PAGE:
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That Time Jesus Dissed His Mom

Remember when a woman wanted to call Mary blessed, and Jesus shot her down? Not exactly . . .

In Luke 11:27-28, Jesus gives what on the surface might appear to be a disturbing answer to an unnamed woman’s obvious praise of the Blessed Virgin Mary:

As [Jesus] said this, a woman in the crowd raised her voice and said to him, “Blessed is the womb that bore you, and the breasts that you sucked!” But he said, “Blessed rather are those who hear the word of God and keep it!”

Many Protestants will claim that here we see Jesus making clear that there is no special reverence to be given to his mother. When the unnamed woman wants to heap “blessing” on Mary, Jesus seems to reject the notion. “Blessed rather,” he says, “are those who hear the word of God and keep it!”

Is Jesus really rebuking this woman for her claim that Mary is “blessed”? On the surface, this does look troubling—but only to those who choose to remain on the surface. There are at least two essential reasons why Jesus could not have meant to say his mother was not blessed.

1. Common sense. This woman expresses a profound truth that every human being knows from his core: any woman who gives birth to and nurtures a child is blessed! There is little in this life that is any more beautiful than the birthing and nurturing of a human being created in the image and likeness of God. But add to this the fact that Mary gave birth to and nurtured God in the flesh. How blessed is this? It is truly beyond words to comprehend. So of course this woman was correct in her assertion. Jesus would not—and could not—contradict that which is manifestly true to human reason and acknowledged by all of humanity!

2. Jesus cannot contradict Sacred Scripture. In Luke 1:48-49, the inspired author records these words spoken by the Blessed Mother herself:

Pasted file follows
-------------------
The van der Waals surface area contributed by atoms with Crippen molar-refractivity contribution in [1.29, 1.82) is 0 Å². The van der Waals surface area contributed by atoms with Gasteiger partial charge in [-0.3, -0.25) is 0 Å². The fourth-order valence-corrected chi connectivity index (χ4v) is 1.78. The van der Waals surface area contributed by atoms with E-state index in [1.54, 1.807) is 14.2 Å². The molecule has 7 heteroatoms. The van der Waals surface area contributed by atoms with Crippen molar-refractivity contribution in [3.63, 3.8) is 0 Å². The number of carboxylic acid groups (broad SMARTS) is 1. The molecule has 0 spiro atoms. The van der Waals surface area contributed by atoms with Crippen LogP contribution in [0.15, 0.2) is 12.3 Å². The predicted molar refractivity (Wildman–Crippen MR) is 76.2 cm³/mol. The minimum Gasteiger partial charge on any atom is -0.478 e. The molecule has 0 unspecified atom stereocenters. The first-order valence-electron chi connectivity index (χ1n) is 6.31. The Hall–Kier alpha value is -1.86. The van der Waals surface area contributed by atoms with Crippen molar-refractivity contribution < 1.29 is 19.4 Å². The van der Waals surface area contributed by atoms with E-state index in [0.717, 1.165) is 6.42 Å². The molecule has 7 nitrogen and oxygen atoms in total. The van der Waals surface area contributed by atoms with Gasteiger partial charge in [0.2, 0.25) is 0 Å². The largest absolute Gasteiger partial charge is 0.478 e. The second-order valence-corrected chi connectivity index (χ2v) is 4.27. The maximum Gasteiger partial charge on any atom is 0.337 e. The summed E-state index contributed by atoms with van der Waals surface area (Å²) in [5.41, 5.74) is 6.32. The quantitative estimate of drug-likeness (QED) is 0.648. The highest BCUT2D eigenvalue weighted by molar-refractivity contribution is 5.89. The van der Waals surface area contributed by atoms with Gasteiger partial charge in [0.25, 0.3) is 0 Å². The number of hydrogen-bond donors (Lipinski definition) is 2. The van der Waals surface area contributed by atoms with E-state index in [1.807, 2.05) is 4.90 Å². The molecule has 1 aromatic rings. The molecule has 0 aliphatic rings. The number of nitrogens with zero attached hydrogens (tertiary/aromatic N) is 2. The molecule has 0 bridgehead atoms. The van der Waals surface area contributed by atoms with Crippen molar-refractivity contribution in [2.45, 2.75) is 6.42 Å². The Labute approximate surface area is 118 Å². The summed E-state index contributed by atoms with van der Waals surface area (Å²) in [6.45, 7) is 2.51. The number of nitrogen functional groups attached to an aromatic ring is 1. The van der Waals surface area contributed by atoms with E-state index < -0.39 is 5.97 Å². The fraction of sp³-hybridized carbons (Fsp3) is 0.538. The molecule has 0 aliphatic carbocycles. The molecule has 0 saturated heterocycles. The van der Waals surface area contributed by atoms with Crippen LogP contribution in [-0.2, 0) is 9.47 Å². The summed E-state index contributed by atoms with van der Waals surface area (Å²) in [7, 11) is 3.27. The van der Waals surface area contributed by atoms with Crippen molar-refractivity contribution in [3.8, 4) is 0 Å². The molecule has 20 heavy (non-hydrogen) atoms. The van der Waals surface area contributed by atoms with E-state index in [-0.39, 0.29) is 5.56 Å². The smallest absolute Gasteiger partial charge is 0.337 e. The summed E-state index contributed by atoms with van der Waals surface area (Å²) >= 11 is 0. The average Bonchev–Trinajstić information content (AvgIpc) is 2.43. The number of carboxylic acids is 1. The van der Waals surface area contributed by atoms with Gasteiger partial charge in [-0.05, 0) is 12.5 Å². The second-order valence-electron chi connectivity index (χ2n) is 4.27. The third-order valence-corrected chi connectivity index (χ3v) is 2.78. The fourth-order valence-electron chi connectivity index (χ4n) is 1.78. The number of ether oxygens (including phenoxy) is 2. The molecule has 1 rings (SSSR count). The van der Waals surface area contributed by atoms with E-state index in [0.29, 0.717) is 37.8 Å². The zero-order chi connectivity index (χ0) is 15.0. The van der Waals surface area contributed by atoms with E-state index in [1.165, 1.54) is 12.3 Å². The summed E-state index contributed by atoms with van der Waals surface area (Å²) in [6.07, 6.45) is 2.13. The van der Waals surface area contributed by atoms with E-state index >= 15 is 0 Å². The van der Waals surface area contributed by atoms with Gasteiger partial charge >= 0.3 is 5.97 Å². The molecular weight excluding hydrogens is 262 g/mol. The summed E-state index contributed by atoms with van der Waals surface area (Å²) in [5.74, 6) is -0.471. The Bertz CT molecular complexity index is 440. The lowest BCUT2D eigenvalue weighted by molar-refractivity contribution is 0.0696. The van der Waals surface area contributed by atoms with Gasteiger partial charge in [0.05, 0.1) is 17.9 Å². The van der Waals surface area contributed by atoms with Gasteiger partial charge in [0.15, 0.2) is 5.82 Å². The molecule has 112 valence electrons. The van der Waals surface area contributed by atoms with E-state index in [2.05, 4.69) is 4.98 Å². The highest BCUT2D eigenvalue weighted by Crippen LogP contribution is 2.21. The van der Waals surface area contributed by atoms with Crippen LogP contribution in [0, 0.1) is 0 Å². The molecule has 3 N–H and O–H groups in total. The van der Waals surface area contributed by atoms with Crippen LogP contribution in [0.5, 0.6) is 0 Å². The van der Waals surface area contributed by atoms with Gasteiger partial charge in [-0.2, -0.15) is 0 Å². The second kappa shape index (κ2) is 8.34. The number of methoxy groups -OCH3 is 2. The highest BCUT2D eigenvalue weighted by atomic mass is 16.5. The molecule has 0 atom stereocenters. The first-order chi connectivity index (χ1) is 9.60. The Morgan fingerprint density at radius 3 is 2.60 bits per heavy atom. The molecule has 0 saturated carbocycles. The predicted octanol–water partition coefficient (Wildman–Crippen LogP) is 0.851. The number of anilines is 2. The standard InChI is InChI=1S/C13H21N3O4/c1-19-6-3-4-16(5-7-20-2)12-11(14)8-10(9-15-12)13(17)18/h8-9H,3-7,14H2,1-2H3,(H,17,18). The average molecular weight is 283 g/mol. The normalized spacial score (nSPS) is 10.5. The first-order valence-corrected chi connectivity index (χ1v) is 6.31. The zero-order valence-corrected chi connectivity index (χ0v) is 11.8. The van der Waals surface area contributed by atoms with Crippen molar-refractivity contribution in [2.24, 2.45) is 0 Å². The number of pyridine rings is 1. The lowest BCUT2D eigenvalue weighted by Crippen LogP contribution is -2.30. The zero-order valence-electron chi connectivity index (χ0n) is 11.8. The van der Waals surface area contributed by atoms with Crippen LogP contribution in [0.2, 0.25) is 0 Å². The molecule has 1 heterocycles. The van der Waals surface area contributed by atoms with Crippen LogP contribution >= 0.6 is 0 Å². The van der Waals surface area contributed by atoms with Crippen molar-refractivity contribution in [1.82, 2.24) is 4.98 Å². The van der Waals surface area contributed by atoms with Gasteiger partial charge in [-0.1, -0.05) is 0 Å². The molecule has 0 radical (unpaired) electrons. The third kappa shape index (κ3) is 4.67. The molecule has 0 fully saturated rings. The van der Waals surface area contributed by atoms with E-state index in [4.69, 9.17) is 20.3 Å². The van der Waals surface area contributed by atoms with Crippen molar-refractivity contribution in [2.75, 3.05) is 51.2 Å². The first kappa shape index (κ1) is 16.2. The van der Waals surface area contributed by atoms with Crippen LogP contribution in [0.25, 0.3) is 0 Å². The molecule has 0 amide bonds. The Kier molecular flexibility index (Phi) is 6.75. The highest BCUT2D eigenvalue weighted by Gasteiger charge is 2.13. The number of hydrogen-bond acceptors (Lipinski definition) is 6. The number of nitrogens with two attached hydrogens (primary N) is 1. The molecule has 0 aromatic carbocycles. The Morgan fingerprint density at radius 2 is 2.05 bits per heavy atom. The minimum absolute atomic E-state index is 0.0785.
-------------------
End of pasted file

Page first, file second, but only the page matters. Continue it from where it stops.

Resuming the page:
For behold, henceforth all generations will call me blessed; for he who is mighty has done great things for me, and holy is his name.

Mary herself was here pondering the same reality to which later that unnamed woman would speak. “Blessed is the womb that bore thee . . .”

Mary’s cousin (or relative) Elizabeth would also contribute to this conversation, her words given to us also by St. Luke under the inspiration of the Holy Spirit:

For behold, when the voice of your greeting came to my ears, the babe in my womb leaped for joy. And blessed is she who believed that there would be a fulfilment of what was spoken to her from the Lord (Luke 1:44-45).

If Jesus is denying in Luke 11:27-28 that Mary is blessed, then he is contradicting these Holy Spirit-inspired words of Sacred Scripture. That is unthinkable.

In his great encyclical letter Redemptoris Mater, Pope St. John Paul II explains in simple terms the proper interpretation of Luke 11:27-28:

He [Jesus] wishes to divert attention from motherhood understood only as a fleshly bond, in order to direct it toward those mysterious bonds of the spirit which develop from hearing and keeping God’s word (20.3-4).